Instantaneous measure of whole-body acceleration during wing-assisted incline running on a treadmill pitched to 55°. Red arrows depict mean values at six kinematic intervals during the wingbeat cycle: (A) beginning of downstroke, (B) mid-downstroke, (C) late downstroke, (D) end of downstroke, (E) beginning of upstroke, (F) mid-upstroke. Means were determined from 127 wing beats (n) taken from three trials for each of three birds (bird 1, n = 31; bird 2, n = 56; bird 3, n = 40). Because acceleration is the only vector component of force, the arrows indicate the direction and relative intensity of the forces acting on the bird's center of mass. During the first half of downstroke (A) and (B), acceleration vectors are directed upward and forward. During the second half of downstroke and through 1/3 of upstroke (B) to (E), the forces experienced by the center of mass are directed toward the substrate and have likely been generated by the wings, thus increasing hindlimb traction.

The origin of avian flight has been the subject of analysis and debate for well over a century (6–12). Major paleontological advances have been made with the recognition that birds derive from theropod dinosaurs and that recently discovered small theropods were feathered (13, 14). Our rich knowledge of extant birds—their behavior, life history, and ontogeny—has seemed to offer little insight. Recently, a number of alternative approaches on this subject have been offered, including aerodynamic models (15), character analyses (16), and discussions on the evolution of the flight stroke (17). Nevertheless, a clear delineation of incremental adaptive stages of forelimb evolution necessary to achieve the fully developed flapping mechanics as observed among extant species has remained a challenge (18, 19).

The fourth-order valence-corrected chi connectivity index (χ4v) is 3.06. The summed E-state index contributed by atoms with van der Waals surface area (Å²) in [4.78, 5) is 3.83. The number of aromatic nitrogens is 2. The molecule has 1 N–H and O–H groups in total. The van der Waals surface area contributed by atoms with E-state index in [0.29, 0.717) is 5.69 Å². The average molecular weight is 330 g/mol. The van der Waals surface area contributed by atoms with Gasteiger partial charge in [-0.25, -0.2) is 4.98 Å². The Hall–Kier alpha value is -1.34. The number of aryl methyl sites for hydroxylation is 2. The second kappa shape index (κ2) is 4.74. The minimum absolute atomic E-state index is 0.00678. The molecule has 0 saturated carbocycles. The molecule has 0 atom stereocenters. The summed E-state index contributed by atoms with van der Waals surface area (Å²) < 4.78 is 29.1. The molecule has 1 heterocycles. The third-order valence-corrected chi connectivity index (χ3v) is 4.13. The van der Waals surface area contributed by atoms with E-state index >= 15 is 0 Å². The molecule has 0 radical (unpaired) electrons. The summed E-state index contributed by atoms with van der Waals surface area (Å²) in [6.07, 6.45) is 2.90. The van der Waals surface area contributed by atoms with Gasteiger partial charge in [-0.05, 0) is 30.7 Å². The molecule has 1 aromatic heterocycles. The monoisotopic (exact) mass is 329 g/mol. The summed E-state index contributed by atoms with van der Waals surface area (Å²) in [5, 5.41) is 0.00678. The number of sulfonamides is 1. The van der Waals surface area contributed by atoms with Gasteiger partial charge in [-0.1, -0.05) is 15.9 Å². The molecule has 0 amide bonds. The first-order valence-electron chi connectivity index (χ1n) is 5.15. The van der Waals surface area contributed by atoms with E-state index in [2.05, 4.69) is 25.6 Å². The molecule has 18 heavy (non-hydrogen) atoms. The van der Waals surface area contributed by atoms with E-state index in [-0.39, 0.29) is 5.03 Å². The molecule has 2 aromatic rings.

I propose that the incipiently feathered forelimbs of small, bipedal proto-birds provided the same locomotor advantages for inclined running as are present in extant birds. Whether sprinting across an obstacle-filled terrain or up inclined or even vertical surfaces, being chased, or chasing, an animal capable of employing WAIR enjoys improved hindlimb traction (Fig. 2). In a proto-bird, this behavior would have represented the intermediate stage in the development of flight-capable, aerodynamic wings. The WAIR hypothesis resolves many of the limitations associated with the popular arboreal and cursorial scenerios.

The propulsive excursion of the forelimbs of most tetrapods, in which the forelimbs protract and retract in anteroposterior planes, differs fundamentally from that in flying forms (i.e., birds, bats, and pterosaurs), which primarily involves elevation and depression in a transverse, dorsoventral plane (20). Forelimb excursion during terrestrial flap-running in gallinaceous birds negotiating intermediate slopes (∼45° to 60°) has a strong anteroposterior component, in contrast to a transverse stroke during flight (Fig. 2, D and F). As in the intermediate condition exemplified by the glenoid orientation of Archaeopteryx (20), the anteroposterior limb excursion employed by juvenile and adult ground birds during WAIR exhibits the humeral movement expected of a transitional stage. Although I propose that the net force vectors from proto-wings initially were directed toward the substrate to augment hindlimb traction, redirected movements would have permitted rudimentary aerial ascent and controlled descent from elevated refuges, as is observed in extant juvenile galliforms. The ontogenetic trajectories of WAIR behavior in extant birds offer a plausible scenario for incremental adaptive plateaus that feathered theropods (e.g., Caudipteryx) achieved in developing aerial flight.

Supporting Online Material

www.sciencemag.org/cgi/content/full/299/5605/402/DC1

Materials and Methods

Movie S1

REFERENCES AND NOTES